‘Colonialism driven by cronyism’: Opposition slams union rule barring Cowichan Tribes contractor from hospital project


The B.C. government’s union rules that have barred a Cowichan Tribes contractor from working on a new hospital being built in his own traditional territory put the NDP in the crosshairs of the Opposition Liberals during question period Monday.

In November, Jon Coleman, a Cowichan Tribes contractor, said he was banned from the work he was doing clearing the land the hospital is going to be built on because his company wasn’t unionized.

During question period, the BC Liberals called the practice discrimination.

“The Cowichan Tribes gifted land to the province to build a hospital in Cowichan, then the Premier told the Cowichan Tribes they can’t work unless they pay the union agents who support them politically,” said Ellis Ross, the BC Liberal MLA for Skeena who also served as Chief Councillor of the Haisla Nation. “This is a colonial story from 100 years ago.”

Equating it to what First Nations experienced 100 years ago, Ellis said the policy is exclusion and discrimination entrenched into legislation.

“That’s what the Indian Act was…You’ve come full circle. But you’ve made a provincial Indian Act. Not a federal one,” he said.

Last week, Health Minister Adrian Dix told legislature members the company could still bid on the contracts for the new Cowichan hospital. Dix maintained the same line Monday.

“They’re eligible to bid to work on the project, without a change to their workforce,” he said.

And for a second time, Coleman said Dix’s words meant the union requirement hadn’t actually changed.

“Show me the paperwork. Show me what you mean. The lip service needs to stop. Respect needs to start,” said Coleman, who owns Jon-co Contracting, one of the companies employed by Cowichan Tribe’s construction company Khowutzun Development Corporation.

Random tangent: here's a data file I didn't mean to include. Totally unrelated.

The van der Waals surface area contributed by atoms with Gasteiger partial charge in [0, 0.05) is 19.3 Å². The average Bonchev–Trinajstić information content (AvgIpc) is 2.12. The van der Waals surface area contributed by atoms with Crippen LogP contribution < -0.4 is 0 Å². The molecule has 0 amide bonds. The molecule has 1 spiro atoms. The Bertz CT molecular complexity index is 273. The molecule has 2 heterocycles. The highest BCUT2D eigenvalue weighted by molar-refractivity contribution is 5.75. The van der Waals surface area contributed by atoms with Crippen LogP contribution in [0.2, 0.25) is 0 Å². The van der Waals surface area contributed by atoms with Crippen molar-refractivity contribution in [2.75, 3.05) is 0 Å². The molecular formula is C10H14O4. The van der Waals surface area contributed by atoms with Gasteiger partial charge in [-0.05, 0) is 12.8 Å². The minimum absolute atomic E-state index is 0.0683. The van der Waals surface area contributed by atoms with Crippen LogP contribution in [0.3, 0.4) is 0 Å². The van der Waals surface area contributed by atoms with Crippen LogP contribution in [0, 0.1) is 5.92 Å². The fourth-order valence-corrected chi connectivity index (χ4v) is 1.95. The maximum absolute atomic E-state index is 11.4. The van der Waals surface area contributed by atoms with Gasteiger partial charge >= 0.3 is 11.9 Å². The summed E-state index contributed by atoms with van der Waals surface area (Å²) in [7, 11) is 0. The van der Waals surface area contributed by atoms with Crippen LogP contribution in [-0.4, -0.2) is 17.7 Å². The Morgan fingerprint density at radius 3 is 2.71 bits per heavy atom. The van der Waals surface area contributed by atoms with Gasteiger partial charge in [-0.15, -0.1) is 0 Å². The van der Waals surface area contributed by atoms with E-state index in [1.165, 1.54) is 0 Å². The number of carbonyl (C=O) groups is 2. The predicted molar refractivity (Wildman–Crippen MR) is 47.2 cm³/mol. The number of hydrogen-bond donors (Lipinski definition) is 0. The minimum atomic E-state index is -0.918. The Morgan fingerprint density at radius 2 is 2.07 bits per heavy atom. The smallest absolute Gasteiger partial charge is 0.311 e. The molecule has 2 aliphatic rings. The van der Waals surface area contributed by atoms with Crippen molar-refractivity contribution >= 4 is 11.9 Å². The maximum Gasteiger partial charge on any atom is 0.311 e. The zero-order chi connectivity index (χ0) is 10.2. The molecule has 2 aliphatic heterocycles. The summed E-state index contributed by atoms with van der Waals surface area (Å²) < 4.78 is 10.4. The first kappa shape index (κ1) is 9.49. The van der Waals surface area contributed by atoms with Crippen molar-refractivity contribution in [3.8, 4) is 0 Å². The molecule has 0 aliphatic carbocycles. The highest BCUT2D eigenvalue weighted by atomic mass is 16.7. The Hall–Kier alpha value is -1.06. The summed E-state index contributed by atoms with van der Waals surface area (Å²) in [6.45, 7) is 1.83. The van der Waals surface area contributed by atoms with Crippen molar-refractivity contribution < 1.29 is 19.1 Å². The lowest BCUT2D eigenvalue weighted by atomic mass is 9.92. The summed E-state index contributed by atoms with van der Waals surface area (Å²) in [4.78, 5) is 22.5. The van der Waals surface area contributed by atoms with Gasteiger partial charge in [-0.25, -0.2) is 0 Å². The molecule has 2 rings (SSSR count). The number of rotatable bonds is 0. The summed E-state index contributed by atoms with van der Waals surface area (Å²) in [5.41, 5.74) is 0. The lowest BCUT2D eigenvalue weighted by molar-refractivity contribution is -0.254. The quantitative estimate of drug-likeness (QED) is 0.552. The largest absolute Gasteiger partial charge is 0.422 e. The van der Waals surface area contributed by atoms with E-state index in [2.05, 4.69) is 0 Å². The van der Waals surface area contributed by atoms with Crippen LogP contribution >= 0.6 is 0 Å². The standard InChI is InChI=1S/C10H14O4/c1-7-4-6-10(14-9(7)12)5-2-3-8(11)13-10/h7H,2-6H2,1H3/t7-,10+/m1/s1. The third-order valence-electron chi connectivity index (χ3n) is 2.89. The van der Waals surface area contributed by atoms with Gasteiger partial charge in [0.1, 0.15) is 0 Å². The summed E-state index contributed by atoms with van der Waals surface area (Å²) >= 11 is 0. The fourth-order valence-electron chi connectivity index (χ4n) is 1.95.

Any company, unionized or not, can bid for government contracts. But as soon as shovels hit the ground, NDP rules still require the company to be unionized.

“Who are they to dictate what we do here?” said Coleman, adding that unionizing would halve his number of employees.

During question period, Dix was peppered with remarks from his BC Liberal colleagues saying the rule “makes a mockery of reconciliation.”

“Article 17 of UNDRIP says very specifically that Indigenous peoples have the right not to be subjected to any discriminatory labour. But that is what we’re seeing,” said Michael Lee, Vancouver-Langara MLA for the BC Liberals.

“It is a lingering form of colonialism. But it’s even worse because it’s colonialism driven by cronyism,” said Michael de Jong, Abbotsford West for the BC Liberals. “By a government that cares more about satisfying their political donors in the big labour movement than honouring the spirit of the UNDRIP.”

All of them asked Premier David Eby the same question: will he drop the union requirement that’s been central to NDP policy so far?

Late into question period, the premier replied saying his government is looking into the issue, but stood by the principles the union requirement is intended to enforce.

“It’s important we build [hospitals]. But it’s also important how you build them, the standards you build them to, and also how you treat people. That’s what the CBA agreements are about,” said Eby, referring to the Community Benefits Agreement which requires companies to be unionized.

With most of Cowichan hospital’s contracts eaten up already, Coleman has had to watch his company “dwindle down to one machine,” something he says will take years to financially and emotionally recover from.

“This CBA doesn’t help our taxpayers. It doesn’t help Cowichan. It needs to be abolished,” said Coleman.

And while in Coleman’s case the fight for economic reconciliation may be over, he says he’ll continue to fight for that same right for Indigenous people across B.C.

RELATED: Rob Shaw: Union-only Cowichan hospital deal a mess

Kori Sidaway

Recent Stories

Send us your news tips and videos!